Breast cancer survivors
Her2+ breast cancer
Men with breast cancer
People with a genetic mutation linked to cancer risk
Triple negative breast cancer
Women under 45
Women over 45
Special populations: People with early-stage (I or II) invasive breast cancer
While clinical trials track treatment side effects, fewer studies look at the burden of side effects on women undergoing breast cancer treatment or compare the side effects of different treatments. This study looks at the severity of side effects experienced by women treated for early-stage breast cancer. (4/11/17)
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|Questions for your doctor|
Documenting the frequency, severity, and burden of side effects (including nausea/vomiting, diarrhea, constipation, pain, arm swelling, difficulty breathing, and breast skin irritation) that women experience after treatment for early-stage (I or II) invasive breast cancer.
Few studies have looked at the full spectrum of side effects that women experience after treatment for early-stage breast cancer. It is important that health care providers are aware of the side effects that breast cancer patients can experience after treatment so they can incorporate this information into their treatment and survivorship plans with patients and provide early intervention when necessary.
This study showed that a substantial number of women experience side effects after breast cancer treatment. More work needs to be done to better understand and characterize the side effects associated with treatment. In the meantime, patients who experience side effects or who are about to start treatment should discuss their symptoms and /or concerns with their health care providers.
Health care providers always take care to ensure that a treatment is greater than its potential risks, but treatment can be more difficult with drugs such as cancer treatments where the dose needed often causes side effects.
While information is available regarding treatment side effects from clinical trial studies and health care claims, few studies have thoroughly examined the side effects that breast cancer patients experience after treatment outside of those settings. Additionally, participants of these studies are typically patients with late-stage breast cancer. Christopher Friese and colleagues from the University of Michigan School of Nursing and other institutions published research in 2017 in the journal Cancer that studied the side effects of women who were treated for their early-stage breast cancer.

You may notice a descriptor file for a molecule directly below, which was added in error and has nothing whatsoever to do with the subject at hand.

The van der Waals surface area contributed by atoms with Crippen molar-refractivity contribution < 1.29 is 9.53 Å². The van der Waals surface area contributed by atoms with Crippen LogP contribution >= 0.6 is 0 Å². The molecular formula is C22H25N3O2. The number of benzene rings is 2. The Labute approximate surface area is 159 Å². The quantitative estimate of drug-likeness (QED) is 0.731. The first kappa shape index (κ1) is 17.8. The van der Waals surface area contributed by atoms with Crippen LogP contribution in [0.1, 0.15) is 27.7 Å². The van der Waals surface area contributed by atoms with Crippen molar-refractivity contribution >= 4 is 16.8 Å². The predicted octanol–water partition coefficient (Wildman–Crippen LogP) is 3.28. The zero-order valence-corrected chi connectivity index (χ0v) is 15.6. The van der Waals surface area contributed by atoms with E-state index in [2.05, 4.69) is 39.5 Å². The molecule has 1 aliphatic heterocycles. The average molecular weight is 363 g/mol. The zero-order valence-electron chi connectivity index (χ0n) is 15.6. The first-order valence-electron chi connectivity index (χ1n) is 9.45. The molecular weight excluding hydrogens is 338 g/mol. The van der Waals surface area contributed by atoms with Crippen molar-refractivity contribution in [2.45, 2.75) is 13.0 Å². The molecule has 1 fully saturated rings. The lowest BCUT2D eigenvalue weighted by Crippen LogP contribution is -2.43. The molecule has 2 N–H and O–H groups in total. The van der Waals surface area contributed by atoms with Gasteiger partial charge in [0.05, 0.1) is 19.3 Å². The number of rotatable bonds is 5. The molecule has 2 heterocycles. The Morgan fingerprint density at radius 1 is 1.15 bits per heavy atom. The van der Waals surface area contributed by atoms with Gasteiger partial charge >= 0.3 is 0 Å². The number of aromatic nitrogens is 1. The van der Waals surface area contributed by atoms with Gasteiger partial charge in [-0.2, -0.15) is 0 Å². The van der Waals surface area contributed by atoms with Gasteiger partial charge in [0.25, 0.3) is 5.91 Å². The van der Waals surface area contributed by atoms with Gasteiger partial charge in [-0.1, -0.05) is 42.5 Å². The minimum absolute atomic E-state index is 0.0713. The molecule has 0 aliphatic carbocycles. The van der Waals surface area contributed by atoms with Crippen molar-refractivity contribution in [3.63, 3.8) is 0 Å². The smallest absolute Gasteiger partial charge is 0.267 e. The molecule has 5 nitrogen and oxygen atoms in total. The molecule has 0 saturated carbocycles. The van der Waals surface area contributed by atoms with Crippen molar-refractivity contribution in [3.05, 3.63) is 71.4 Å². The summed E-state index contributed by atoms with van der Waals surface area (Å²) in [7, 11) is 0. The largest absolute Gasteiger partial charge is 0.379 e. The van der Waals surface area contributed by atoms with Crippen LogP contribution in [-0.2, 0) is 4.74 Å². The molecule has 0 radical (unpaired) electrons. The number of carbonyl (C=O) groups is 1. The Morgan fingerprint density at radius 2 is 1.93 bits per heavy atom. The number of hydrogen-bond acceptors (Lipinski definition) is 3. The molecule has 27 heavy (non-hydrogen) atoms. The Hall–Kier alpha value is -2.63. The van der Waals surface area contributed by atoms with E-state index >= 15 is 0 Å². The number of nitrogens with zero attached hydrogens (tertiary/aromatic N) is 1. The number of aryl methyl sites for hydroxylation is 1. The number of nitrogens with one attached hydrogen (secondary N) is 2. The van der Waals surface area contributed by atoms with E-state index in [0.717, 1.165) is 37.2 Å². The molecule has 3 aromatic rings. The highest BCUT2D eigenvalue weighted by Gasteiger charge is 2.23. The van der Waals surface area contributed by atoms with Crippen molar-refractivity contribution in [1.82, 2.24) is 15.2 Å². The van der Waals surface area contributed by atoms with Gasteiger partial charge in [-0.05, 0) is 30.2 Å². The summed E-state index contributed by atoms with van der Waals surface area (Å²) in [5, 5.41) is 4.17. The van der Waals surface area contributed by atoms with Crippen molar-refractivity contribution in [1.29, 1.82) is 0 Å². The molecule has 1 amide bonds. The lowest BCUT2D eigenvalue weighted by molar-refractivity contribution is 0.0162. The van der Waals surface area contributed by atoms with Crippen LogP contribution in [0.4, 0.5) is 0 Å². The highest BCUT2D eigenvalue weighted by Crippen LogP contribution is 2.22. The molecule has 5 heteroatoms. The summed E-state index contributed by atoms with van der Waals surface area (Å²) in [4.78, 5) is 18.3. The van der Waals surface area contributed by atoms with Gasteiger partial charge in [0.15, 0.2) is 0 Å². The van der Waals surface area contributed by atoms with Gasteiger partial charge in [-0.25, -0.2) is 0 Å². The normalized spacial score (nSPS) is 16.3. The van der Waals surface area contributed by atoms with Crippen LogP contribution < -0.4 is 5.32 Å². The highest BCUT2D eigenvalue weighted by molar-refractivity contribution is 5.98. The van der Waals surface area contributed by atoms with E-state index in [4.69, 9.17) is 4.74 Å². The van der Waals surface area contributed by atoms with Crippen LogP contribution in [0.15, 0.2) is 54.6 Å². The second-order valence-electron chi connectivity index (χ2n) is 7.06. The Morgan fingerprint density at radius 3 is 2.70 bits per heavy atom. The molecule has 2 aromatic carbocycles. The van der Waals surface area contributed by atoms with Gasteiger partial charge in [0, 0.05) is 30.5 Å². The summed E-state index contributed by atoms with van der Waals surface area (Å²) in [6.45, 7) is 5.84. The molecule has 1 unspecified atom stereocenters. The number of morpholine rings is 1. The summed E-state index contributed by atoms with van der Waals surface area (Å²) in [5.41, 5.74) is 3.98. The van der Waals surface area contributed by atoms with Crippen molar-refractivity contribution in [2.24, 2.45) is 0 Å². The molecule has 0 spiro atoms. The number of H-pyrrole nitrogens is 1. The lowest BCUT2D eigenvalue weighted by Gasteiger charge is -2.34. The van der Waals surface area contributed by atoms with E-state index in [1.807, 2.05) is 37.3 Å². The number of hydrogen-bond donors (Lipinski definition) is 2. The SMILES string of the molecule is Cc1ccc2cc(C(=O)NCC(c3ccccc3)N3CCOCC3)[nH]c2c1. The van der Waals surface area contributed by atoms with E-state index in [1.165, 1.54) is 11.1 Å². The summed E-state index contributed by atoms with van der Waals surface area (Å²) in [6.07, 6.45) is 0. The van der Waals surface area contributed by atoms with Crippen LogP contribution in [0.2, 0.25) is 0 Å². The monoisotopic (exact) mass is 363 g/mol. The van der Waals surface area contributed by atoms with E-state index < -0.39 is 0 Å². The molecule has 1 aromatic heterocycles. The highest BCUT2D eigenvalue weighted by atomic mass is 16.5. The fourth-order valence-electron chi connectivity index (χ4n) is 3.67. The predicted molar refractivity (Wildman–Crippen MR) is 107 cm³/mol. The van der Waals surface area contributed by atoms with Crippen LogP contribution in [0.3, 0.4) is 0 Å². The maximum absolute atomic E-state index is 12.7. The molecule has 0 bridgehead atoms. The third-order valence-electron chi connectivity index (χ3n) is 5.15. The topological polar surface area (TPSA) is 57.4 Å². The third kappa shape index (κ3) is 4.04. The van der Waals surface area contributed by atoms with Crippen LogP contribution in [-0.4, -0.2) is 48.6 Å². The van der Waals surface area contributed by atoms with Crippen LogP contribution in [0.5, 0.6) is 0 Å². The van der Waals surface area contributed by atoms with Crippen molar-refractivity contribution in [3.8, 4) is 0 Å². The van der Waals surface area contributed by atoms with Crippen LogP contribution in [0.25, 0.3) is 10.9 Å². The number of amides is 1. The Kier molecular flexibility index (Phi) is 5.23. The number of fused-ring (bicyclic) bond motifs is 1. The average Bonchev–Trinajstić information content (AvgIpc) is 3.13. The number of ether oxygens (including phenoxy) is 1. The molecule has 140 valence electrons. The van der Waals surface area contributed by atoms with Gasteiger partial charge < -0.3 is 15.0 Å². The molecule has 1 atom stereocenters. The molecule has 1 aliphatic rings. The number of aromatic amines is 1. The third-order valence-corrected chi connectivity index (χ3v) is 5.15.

What are the side effects, severity of those side effects, and patient burden associated with treatment for early-stage (I or II) invasive breast cancer?
This study used data from 1,884 women, ages 20-79, with early-stage (I or II) invasive breast cancer of any type. Women who had stage III or IV cancer or tumors bigger than 5 cm were excluded. The data was taken from the Los Angeles County and Georgia Surveillance, Epidemiology, and End Results (SEER) programs. Among the participants, 1,057 women were white, 321 were black, 315 were Latina, 141 were Asian and 50 were of unknown race or ethnicity. The patients received primary breast surgery (lumpectomy, unilateral or bilateral mastectomy) and may or may not have had radiation, chemotherapy, or both radiation and chemotherapy.
The researchers mailed surveys about two months after each woman’s surgery, asking patients to rank the severity of their side effects, including nausea/vomiting, diarrhea, constipation, pain, arm swelling, difficulty breathing, and breast skin irritation. Patients were also asked to fill out a survey about their physical health (the PROMIS measure) and health care services they used because of side effects. This allowed the researchers to measure the patient burden of side effects after treatment.
This study was conducted through patient surveys; researchers did not have access to patients’ health records. Studies such as these that rely solely on patients’ memories can include errors due to patients’ recall (for example, not remembering a side effect experienced or remembering it as more or less severe than it would be classified by a health care provider). Additionally, while the researchers recruited a fairly diverse group of women, because the study was limited to two geographic regions (Los Angeles and Georgia), the study conclusions may not be applicable to other areas. Finally, this study only included women with early-stage breast cancer; most had ER+/HER2- tumors. Additional work is needed to examine the effect in more advanced breast cancers. The researchers’ analysis did not separate early-stage breast cancers into different subtypes—depending on a patient’s subtype, individuals may have received different treatments compared to other patients, so the results may not be widely applicable to all patients.
This study suggests that almost half of women with early-stage invasive breast cancer experience at least one severe or very severe side effect after treatment. The study authors identified many clinical implications from this study, writing: “The toxicity burden faced by patients may be greater than acknowledged by clinicians, and warrants routine assessment during and between clinical visits. Differential toxicity patterns identified in this diverse, population-based sample of women may help clinicians when they review the risks and benefits of breast cancer treatment options.”
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